||1R01CA223978-01 Interpret this number
||Carvajal Carmona, Luis
||University Of California At Davis
||Genetic Studies of Homologous Recombination Deficiency in Hispanic Gastric Cancer
Gastric cancer (GC) is the third worldwide cause of cancer-related death and a leading cause of cancer related
mortality and morbidity in U.S. Hispanics. Precision GC medicine lags behind most other cancers and there is
an urgent need to further understand its etiology. Addressing existing research gaps will facilitate precision
prevention, treatment, and will improve survival outcomes and disparities. In a recent study, we identified
germline mutations in the homologous recombination (HR) repair genes PALB2, BRCA1 and RAD51C in
multiple GC patients, suggesting that the HR pathway is important in GC risk. Tumors from these patients have
a HR-deficient (HRD) mutational signature, a signature that has been reported in ~7% of sporadic non-
Hispanic white (NHW) tumors. Interestingly, our unpublished data in Hispanics suggest a higher prevalence of
gastric tumors with the HRD phenotype (19%). These recent findings have dual importance in precision GC
medicine as HR gene testing can now be considered in prevention through germline HR gene mutation testing
and patients with HRD tumors may benefit from PARP inhibitors, providing a promising option to the only other
molecularly-guided therapies available for GC treatment. The long-term goal of our program is to generate
knowledge for improving GC outcomes and disparities. The objectives of this application are to identify new
GC genes and to characterize the genomic, clinico-pathological and risk profile of Hispanic gastric tumors and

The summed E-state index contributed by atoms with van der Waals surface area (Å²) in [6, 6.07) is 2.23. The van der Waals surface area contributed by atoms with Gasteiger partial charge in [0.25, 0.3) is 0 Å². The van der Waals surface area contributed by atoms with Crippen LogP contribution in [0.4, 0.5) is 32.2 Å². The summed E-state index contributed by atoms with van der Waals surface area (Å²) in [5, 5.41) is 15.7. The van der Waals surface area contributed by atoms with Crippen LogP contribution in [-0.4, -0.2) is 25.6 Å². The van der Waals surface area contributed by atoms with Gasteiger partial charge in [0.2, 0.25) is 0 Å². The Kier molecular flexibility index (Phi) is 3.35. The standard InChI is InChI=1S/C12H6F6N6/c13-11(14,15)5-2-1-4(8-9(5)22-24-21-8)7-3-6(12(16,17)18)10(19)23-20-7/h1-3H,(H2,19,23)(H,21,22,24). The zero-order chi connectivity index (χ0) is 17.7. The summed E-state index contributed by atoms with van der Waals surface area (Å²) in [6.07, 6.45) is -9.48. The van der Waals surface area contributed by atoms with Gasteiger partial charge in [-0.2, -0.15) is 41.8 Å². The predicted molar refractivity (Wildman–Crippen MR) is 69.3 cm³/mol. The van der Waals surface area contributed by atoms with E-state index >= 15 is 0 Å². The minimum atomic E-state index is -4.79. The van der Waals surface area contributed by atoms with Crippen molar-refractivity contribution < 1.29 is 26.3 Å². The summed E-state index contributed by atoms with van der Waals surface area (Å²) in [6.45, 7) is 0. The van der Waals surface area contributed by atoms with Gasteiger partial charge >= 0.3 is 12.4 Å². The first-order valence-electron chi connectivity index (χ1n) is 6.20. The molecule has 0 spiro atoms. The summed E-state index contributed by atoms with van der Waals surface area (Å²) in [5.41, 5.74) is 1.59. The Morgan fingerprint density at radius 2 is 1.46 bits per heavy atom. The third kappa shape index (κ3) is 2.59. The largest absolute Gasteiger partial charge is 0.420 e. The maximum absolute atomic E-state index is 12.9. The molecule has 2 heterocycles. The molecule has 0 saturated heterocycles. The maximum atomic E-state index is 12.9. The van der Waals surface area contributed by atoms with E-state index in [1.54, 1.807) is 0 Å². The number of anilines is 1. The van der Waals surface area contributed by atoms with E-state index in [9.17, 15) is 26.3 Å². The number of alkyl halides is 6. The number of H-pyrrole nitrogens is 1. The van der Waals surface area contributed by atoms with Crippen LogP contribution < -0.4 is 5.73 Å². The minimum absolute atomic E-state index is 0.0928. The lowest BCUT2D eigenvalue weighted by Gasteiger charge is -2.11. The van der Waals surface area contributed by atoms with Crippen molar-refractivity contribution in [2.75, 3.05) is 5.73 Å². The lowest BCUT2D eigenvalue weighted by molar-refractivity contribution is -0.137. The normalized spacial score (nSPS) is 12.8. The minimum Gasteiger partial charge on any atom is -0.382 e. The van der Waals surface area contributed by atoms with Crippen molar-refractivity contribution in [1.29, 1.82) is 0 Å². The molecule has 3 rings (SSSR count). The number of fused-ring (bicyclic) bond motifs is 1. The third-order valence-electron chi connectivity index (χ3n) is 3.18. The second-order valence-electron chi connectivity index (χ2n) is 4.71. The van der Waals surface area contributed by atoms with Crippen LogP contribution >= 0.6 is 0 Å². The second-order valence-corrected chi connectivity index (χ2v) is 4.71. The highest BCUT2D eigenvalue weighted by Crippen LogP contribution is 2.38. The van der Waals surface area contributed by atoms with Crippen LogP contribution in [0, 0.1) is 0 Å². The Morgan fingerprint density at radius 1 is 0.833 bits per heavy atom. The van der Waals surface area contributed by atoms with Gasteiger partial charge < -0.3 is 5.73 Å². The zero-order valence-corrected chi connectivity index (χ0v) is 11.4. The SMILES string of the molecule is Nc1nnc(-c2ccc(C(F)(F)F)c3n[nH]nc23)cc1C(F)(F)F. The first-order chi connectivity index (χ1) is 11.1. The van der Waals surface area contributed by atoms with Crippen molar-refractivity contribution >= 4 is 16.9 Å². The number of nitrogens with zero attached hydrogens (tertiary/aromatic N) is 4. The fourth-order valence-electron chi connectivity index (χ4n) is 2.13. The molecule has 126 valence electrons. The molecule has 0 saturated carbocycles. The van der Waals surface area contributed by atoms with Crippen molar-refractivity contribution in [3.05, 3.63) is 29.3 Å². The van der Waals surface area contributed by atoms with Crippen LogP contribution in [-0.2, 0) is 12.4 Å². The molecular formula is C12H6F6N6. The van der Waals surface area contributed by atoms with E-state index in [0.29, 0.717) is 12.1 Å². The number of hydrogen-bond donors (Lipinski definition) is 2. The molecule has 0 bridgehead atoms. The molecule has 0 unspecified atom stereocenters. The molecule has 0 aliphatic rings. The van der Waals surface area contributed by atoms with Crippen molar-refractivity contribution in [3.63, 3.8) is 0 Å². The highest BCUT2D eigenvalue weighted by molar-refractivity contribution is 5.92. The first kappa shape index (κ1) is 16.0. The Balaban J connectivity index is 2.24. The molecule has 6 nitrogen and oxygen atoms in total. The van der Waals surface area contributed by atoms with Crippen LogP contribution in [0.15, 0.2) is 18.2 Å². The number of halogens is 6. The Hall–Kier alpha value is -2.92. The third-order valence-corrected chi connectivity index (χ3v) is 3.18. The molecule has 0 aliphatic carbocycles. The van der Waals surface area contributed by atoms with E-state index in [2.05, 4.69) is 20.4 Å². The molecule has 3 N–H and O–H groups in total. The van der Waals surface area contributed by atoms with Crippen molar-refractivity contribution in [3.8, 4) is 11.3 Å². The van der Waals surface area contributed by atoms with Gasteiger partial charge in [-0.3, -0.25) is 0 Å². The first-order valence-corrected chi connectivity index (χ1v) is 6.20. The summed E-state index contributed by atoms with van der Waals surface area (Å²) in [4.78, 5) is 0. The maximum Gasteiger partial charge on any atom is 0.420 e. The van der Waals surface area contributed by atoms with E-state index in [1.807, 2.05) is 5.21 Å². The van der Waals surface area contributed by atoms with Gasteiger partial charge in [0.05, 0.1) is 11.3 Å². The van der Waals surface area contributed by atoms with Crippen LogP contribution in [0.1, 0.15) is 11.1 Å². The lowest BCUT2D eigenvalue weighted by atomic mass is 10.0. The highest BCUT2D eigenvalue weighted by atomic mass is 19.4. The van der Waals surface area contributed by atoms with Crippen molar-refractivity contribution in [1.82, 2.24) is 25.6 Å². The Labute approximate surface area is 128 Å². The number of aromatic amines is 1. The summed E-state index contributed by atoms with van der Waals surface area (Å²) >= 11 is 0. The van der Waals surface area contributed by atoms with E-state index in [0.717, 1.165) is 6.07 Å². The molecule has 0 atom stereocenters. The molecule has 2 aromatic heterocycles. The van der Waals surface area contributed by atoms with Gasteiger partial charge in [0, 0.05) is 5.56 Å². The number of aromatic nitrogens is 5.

of gastric HRD tumors in particular. Our hypotheses are that the HR pathway is enriched with GC risk variants
and that Hispanic and HRD GCs have unique genomic profiles. In Aim 1, we will identify germline mutations in
384 familial and early-onset patients of Hispanic origin using targeted sequencing of all HR pathway genes.
Our analyses will focus on identifying the main clinical characteristics of germline HR gene mutation carriers
and on estimating HR gene mutation prevalence and penetrance. In Aim 2, we will conduct exome sequencing
and copy number analyses of paired tumor/normal samples from 300 Hispanic GC patients that were recruited
in a multi-center study in Latin America. The genomic data will be used to identify novel GC drivers that may be
population-specific, to estimate the prevalence of known GC molecular subtypes and driver genes previously
identified in NHWs and to carry out comparisons between molecular phenotypes and the extensive clinical and
risk factor data available in all these samples. In Aim 3, we will compile HRD data from published studies and
from the present study to identify the main clinical, histological and risk factor characteristics of this ?druggable?
tumor type. The proposed study builds on extensive pilot data of newly-discovered HR pathway GC genes. We
will capitalize on our excellent and well-characterized patient resources and samples, which include a high-risk
Hispanic population. This study focuses on a significant cancer disparity and we will generate data essential for
understanding GC genomics and etiology and for the development of molecularly-guided therapies.
Moving the needle on colorectal cancer genetics: it takes more than two to TANGO.
British Journal Of Cancer, 2018-10-04 00:00:00.0; , .